Industries in Depth

How does potato milk compare nutritionally to other plant-based milks?

Pictured is a glass of plant-based milk and yoghurt surrounded by colourful fruit and vegetables.

Plant-based milks only contain a fraction of the ingredient they're derived from. Image: Pixabay/FotoshopTofs

Duane Mellor
Lead for Evidence-Based Medicine and Nutrition, Aston Medical School, Aston University
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  • Potato milk is the latest plant-based milk, with other options including soya, oat, almond and coconut.
  • Plant-based milks only contain a fraction of the ingredient they’re derived from.
  • Most potato milks have less than 0.5g of protein per 100ml.
  • But potato milk has less sugar, more monounsaturated fats and is more environmentally friendly than other plant-based milks, says this nutritional expert.

It seems like almost every plant-based food is being turned into “milk” these days, the latest being potato milk.

It’s not surprising that potatoes have been chosen to be the latest plant-based milk. After all, potatoes have many health benefits because they’re full of important vitamins and nutrients. But how do they measure up to other popular plant-based milks?

Protein content

No matter the type of plant-based milk, they only contain a fraction of the ingredient they’re derived from. For example, only 10% of the volume of a carton of rice or oat milk comes from these grains. Soy drinks contain between 5%-8% of the actual soya bean, and almond milks contain as little as 2% of the actual nut. Since coconut uses the cream or milk from the fruit, it contains between 5%-13%, depending on how creamy the product is. And based on the current potato milk products out there, a one-litre carton only contains around 60g of an actual potato – a small potato.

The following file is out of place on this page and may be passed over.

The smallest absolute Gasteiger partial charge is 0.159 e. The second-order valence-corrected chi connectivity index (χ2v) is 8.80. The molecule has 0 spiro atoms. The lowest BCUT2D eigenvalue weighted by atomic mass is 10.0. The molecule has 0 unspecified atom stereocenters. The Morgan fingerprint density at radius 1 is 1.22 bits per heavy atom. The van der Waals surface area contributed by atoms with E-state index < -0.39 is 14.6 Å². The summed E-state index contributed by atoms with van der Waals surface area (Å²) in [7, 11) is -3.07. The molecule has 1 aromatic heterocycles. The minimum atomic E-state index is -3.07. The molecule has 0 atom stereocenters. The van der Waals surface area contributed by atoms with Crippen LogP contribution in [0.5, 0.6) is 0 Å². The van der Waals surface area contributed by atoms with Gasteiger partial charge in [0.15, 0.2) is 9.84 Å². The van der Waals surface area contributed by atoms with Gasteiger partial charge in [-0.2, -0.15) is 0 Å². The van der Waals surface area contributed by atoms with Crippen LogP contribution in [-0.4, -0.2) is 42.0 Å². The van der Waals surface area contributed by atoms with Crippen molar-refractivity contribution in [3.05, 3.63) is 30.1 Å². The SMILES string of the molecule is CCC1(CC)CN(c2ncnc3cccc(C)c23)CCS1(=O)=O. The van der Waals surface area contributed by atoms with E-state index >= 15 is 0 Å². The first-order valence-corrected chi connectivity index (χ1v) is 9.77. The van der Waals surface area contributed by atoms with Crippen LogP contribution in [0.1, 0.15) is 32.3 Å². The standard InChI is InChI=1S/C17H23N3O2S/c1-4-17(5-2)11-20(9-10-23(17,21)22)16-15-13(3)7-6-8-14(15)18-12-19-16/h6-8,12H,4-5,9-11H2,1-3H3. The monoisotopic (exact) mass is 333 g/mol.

The problem with this is that these milks now contain far fewer vitamins and nutrients than the raw ingredient would. This may make them less nutritious than they would be if you ate the ingredient whole.

Take protein, for example. Ingredients like almonds are naturally great sources of protein containing over 20g of protein per 100g of almonds.

But after processing, 100 millilitres of almond milk only contains around one gram of protein. This is actually the same amount of protein you’d find in the same amount of oat milk – even though oats contain far less protein (13.5g per 100g).

Soya milk is better as it contains more of the soya beans compared with almond milk. In fact, soya milk gives around 3-3.5g of protein per 100ml. This is about as much protein as you get in the same amount of cow’s milk. And like cow’s milk, soya milk contains essential amino acids which our body isn’t able to naturally produce. Amino acids are important as they ensure our body works properly – such as by helping our muscles keep moving.

Potatoes are already low in protein. This means that after processing, potato milk contains about as much protein as coconut and rice milk – less than 0.5g of protein per 100ml. But some potato milk brands do supplement with pea protein, which makes a 100ml serving have around 1.3g of protein.

Almonds in white milk.
100 millilitres of almond milk only contains around one gram of protein. Image: UNSPLASH/Austin Wilcox